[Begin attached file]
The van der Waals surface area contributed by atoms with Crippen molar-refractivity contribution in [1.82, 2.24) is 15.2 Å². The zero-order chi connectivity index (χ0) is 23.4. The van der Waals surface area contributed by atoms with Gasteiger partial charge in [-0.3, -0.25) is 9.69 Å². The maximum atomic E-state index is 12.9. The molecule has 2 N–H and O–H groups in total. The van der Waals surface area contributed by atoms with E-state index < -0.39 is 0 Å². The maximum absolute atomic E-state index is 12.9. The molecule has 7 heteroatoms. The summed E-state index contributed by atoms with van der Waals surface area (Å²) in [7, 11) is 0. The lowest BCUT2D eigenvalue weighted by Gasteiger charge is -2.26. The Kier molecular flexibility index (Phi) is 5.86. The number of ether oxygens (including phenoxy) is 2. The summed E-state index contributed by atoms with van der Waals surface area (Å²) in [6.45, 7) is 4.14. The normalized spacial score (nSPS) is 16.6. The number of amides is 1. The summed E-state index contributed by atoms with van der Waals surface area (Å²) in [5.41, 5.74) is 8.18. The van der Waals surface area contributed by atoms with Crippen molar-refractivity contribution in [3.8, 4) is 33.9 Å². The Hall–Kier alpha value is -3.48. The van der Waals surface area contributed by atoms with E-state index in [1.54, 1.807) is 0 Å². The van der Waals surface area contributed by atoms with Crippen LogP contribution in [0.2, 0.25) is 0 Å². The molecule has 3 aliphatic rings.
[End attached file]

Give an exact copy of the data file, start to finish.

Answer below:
The van der Waals surface area contributed by atoms with Crippen molar-refractivity contribution in [1.82, 2.24) is 15.2 Å². The zero-order chi connectivity index (χ0) is 23.4. The van der Waals surface area contributed by atoms with Gasteiger partial charge in [-0.3, -0.25) is 9.69 Å². The maximum atomic E-state index is 12.9. The molecule has 2 N–H and O–H groups in total. The van der Waals surface area contributed by atoms with E-state index < -0.39 is 0 Å². The maximum absolute atomic E-state index is 12.9. The molecule has 7 heteroatoms. The summed E-state index contributed by atoms with van der Waals surface area (Å²) in [7, 11) is 0. The lowest BCUT2D eigenvalue weighted by Gasteiger charge is -2.26. The Kier molecular flexibility index (Phi) is 5.86. The number of ether oxygens (including phenoxy) is 2. The summed E-state index contributed by atoms with van der Waals surface area (Å²) in [6.45, 7) is 4.14. The normalized spacial score (nSPS) is 16.6. The number of amides is 1. The summed E-state index contributed by atoms with van der Waals surface area (Å²) in [5.41, 5.74) is 8.18. The van der Waals surface area contributed by atoms with Crippen molar-refractivity contribution in [3.8, 4) is 33.9 Å². The Hall–Kier alpha value is -3.48. The van der Waals surface area contributed by atoms with E-state index in [1.54, 1.807) is 0 Å². The van der Waals surface area contributed by atoms with Crippen LogP contribution in [0.2, 0.25) is 0 Å². The molecule has 3 aliphatic rings.